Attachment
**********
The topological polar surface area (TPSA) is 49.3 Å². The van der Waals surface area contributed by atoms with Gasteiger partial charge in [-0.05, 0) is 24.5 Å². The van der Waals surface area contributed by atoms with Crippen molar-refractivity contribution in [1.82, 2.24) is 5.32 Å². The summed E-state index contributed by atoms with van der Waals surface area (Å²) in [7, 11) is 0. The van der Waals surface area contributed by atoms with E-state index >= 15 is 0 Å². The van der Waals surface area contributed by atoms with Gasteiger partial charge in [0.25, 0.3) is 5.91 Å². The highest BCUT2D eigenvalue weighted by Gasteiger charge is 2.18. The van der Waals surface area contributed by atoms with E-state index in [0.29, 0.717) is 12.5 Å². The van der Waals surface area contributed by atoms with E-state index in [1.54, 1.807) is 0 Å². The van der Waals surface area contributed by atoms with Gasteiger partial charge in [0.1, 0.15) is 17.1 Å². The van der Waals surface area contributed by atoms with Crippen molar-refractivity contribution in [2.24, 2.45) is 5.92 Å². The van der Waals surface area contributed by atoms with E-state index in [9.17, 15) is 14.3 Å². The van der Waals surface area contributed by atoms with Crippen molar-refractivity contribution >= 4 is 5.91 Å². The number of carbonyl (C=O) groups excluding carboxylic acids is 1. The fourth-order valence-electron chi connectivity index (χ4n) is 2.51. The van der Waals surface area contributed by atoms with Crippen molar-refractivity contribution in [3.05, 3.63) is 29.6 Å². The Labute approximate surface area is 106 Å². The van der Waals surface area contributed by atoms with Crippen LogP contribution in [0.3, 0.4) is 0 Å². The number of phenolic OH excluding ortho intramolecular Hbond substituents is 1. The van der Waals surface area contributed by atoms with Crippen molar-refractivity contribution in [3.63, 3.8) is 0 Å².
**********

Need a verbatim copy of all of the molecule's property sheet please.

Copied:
The topological polar surface area (TPSA) is 49.3 Å². The van der Waals surface area contributed by atoms with Gasteiger partial charge in [-0.05, 0) is 24.5 Å². The van der Waals surface area contributed by atoms with Crippen molar-refractivity contribution in [1.82, 2.24) is 5.32 Å². The summed E-state index contributed by atoms with van der Waals surface area (Å²) in [7, 11) is 0. The van der Waals surface area contributed by atoms with E-state index >= 15 is 0 Å². The van der Waals surface area contributed by atoms with Gasteiger partial charge in [0.25, 0.3) is 5.91 Å². The highest BCUT2D eigenvalue weighted by Gasteiger charge is 2.18. The van der Waals surface area contributed by atoms with E-state index in [0.29, 0.717) is 12.5 Å². The van der Waals surface area contributed by atoms with E-state index in [1.54, 1.807) is 0 Å². The van der Waals surface area contributed by atoms with Gasteiger partial charge in [0.1, 0.15) is 17.1 Å². The van der Waals surface area contributed by atoms with Crippen molar-refractivity contribution in [2.24, 2.45) is 5.92 Å². The van der Waals surface area contributed by atoms with E-state index in [9.17, 15) is 14.3 Å². The van der Waals surface area contributed by atoms with Crippen molar-refractivity contribution >= 4 is 5.91 Å². The number of carbonyl (C=O) groups excluding carboxylic acids is 1. The fourth-order valence-electron chi connectivity index (χ4n) is 2.51. The van der Waals surface area contributed by atoms with Crippen molar-refractivity contribution in [3.05, 3.63) is 29.6 Å². The Labute approximate surface area is 106 Å². The van der Waals surface area contributed by atoms with Crippen LogP contribution in [0.3, 0.4) is 0 Å². The number of phenolic OH excluding ortho intramolecular Hbond substituents is 1. The van der Waals surface area contributed by atoms with Crippen molar-refractivity contribution in [3.63, 3.8) is 0 Å².